Last night I was trying to chill out. It was a long day at school...good but long. I was out in the sun a lot of the day which drains me of energy. Mark took the two big kids to Child 1's game. I took the easy way out. I really don't do it often. I put in a Thomas the Train movie. It kept Child 4 still for about...8 minutes. (Child 3 however was mesmerized the entire time) Then he started to get bored. I was trying to deal with some school paperwork which for some reason is an invitation to him to climb in my lap rendering the job almost impossible. This child is very touchy feely, and he spent some time just exploring my face as he yelled out the body part (picture a chubby finger in my eye as he is yelling "EYE!"). And just when I would feel a bit exasperated, he would get right in my face and say, "Mama". One of the sweeter moments was when he pointed to me and said, "Mama" then pointed to himself and attempted to say his own name. Last night as I put him down, he said, "Love you" first. He has said it to me for a while in response to me saying it first. That is the first time he said it on his own.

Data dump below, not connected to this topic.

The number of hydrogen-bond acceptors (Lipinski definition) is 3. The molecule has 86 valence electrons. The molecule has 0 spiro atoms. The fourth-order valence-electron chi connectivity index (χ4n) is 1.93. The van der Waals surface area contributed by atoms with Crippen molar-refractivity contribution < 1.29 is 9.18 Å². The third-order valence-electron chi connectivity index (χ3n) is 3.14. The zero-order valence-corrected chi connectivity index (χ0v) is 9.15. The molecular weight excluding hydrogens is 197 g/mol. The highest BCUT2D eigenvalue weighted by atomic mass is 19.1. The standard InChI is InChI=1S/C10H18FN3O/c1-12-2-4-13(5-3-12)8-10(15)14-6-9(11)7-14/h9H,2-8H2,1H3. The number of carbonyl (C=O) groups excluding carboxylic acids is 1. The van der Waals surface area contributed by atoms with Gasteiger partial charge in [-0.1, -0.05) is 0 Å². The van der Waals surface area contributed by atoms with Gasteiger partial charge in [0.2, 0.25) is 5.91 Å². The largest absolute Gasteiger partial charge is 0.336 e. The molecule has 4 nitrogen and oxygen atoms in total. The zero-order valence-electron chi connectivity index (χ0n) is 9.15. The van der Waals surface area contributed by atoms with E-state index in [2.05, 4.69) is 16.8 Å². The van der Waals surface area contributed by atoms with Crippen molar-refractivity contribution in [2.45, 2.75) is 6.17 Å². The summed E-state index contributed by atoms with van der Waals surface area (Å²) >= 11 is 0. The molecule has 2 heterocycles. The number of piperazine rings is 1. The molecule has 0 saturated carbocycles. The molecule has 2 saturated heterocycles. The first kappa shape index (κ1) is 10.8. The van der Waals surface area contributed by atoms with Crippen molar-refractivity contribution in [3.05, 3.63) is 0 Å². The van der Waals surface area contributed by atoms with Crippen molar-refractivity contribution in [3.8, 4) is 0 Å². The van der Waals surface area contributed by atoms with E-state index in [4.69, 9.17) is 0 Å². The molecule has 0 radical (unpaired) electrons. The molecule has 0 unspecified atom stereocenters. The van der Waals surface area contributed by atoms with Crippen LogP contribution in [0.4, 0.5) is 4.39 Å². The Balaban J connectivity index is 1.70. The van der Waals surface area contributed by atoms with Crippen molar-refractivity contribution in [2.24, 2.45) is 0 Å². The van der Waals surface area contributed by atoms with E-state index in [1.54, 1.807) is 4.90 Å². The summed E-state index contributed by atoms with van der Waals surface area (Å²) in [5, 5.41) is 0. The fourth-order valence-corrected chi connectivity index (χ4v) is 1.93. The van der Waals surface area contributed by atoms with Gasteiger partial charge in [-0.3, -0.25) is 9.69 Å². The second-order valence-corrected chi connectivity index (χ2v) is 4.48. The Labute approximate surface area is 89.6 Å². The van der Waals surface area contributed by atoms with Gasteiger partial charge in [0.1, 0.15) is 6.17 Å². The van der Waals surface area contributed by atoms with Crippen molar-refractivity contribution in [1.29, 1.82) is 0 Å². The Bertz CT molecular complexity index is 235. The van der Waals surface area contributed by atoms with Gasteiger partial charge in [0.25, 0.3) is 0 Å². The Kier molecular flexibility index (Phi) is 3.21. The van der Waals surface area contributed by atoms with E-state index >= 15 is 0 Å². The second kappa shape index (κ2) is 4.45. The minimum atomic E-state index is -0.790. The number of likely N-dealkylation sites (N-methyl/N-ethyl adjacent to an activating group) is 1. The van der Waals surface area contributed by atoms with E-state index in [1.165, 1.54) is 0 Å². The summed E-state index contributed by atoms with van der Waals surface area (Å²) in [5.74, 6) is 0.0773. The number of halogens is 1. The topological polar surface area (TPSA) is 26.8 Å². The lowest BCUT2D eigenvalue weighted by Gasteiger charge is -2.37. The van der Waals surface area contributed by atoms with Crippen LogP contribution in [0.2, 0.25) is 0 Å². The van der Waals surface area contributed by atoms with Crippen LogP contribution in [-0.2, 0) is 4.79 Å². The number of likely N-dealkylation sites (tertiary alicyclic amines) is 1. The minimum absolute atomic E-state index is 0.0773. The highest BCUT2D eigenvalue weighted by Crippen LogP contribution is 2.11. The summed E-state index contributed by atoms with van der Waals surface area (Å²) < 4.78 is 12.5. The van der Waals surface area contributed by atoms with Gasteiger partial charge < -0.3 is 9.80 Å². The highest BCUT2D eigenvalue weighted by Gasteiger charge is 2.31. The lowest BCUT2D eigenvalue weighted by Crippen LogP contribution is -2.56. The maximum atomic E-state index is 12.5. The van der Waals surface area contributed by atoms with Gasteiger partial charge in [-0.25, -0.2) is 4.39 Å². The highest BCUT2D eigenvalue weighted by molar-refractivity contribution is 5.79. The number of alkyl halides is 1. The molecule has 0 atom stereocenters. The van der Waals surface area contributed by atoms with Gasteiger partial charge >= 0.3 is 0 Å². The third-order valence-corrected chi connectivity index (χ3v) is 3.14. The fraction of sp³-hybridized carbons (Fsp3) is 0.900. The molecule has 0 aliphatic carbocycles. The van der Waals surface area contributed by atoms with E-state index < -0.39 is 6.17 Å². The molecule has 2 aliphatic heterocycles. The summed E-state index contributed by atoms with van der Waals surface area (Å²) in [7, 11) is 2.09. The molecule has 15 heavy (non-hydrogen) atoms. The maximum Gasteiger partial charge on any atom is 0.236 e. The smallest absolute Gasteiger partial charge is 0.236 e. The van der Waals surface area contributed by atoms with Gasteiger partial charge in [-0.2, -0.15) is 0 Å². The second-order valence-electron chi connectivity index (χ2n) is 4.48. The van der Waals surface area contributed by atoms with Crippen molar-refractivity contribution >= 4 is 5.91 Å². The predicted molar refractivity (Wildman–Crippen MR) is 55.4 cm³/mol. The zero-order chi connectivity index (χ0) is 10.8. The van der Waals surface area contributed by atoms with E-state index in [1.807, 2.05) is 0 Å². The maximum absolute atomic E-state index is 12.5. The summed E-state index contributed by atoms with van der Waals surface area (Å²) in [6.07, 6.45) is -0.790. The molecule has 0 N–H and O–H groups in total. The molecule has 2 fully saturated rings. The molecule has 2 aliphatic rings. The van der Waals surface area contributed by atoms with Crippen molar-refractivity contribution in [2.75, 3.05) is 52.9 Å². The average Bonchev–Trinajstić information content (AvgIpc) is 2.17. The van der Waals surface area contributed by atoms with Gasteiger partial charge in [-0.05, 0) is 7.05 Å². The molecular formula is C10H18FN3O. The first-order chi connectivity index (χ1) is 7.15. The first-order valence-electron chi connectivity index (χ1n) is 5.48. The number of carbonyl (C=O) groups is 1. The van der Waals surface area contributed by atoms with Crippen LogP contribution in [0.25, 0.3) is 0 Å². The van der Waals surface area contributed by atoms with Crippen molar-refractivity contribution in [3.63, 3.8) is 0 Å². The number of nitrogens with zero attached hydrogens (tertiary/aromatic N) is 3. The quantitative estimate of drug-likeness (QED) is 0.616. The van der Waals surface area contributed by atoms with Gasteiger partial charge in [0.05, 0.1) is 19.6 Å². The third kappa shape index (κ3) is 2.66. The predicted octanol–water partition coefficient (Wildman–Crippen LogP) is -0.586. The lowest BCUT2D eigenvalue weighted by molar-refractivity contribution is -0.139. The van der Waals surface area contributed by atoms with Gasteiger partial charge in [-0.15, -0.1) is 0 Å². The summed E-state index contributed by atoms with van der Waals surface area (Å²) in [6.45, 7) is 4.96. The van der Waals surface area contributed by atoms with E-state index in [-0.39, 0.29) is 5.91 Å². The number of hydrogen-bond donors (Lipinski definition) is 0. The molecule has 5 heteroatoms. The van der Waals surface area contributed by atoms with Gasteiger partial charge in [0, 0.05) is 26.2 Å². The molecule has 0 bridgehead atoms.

All this to say, I have no doubt where I fit into his life. I have no question about who I am to him. I am his mom. Pure and simple.
On the other hand, Child 3 was not in foster care. She was in a hogar (orphanage) from the time she was about six months old until we brought her home. As far as we could tell from our visits there, she was well cared for. However, a hogar setting is a bit different than a foster care setting. She had multiple caregivers. She had most of her physical needs met, but she was one of several children in that setting. I just cannot imagine that she had a lot of individual attention nor the love and affection of a family. (I am not saying that her caregivers didn't care for her...I just cannot imagine that situation/setting would allow for a lot of personal attention)